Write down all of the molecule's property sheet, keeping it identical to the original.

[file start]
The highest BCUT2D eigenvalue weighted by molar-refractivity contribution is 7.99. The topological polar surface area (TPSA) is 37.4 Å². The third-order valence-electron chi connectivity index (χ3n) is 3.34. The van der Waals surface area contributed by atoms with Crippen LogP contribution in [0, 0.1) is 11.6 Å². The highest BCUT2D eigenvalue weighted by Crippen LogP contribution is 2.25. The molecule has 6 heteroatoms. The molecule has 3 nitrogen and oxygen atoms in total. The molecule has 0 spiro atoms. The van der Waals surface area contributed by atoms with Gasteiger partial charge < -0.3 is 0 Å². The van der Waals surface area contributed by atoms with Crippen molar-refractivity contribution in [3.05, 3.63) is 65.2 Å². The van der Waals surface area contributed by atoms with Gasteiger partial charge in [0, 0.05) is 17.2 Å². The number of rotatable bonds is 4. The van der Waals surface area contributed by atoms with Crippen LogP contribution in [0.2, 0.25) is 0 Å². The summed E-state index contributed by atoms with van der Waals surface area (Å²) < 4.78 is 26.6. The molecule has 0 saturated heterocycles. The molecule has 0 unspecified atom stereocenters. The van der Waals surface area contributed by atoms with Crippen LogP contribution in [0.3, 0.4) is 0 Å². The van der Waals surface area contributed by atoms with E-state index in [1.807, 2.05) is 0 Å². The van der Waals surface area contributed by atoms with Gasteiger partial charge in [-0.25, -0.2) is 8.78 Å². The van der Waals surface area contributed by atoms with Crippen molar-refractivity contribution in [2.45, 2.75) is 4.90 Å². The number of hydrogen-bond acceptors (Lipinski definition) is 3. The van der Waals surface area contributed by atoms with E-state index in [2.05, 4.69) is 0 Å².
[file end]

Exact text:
The highest BCUT2D eigenvalue weighted by molar-refractivity contribution is 7.99. The topological polar surface area (TPSA) is 37.4 Å². The third-order valence-electron chi connectivity index (χ3n) is 3.34. The van der Waals surface area contributed by atoms with Crippen LogP contribution in [0, 0.1) is 11.6 Å². The highest BCUT2D eigenvalue weighted by Crippen LogP contribution is 2.25. The molecule has 6 heteroatoms. The molecule has 3 nitrogen and oxygen atoms in total. The molecule has 0 spiro atoms. The van der Waals surface area contributed by atoms with Gasteiger partial charge < -0.3 is 0 Å². The van der Waals surface area contributed by atoms with Crippen molar-refractivity contribution in [3.05, 3.63) is 65.2 Å². The van der Waals surface area contributed by atoms with Gasteiger partial charge in [0, 0.05) is 17.2 Å². The number of rotatable bonds is 4. The van der Waals surface area contributed by atoms with Crippen LogP contribution in [0.2, 0.25) is 0 Å². The summed E-state index contributed by atoms with van der Waals surface area (Å²) < 4.78 is 26.6. The molecule has 0 saturated heterocycles. The molecule has 0 unspecified atom stereocenters. The van der Waals surface area contributed by atoms with Crippen LogP contribution in [0.3, 0.4) is 0 Å². The van der Waals surface area contributed by atoms with E-state index in [1.807, 2.05) is 0 Å². The van der Waals surface area contributed by atoms with Gasteiger partial charge in [-0.25, -0.2) is 8.78 Å². The van der Waals surface area contributed by atoms with Crippen molar-refractivity contribution in [2.45, 2.75) is 4.90 Å². The number of hydrogen-bond acceptors (Lipinski definition) is 3. The van der Waals surface area contributed by atoms with E-state index in [2.05, 4.69) is 0 Å².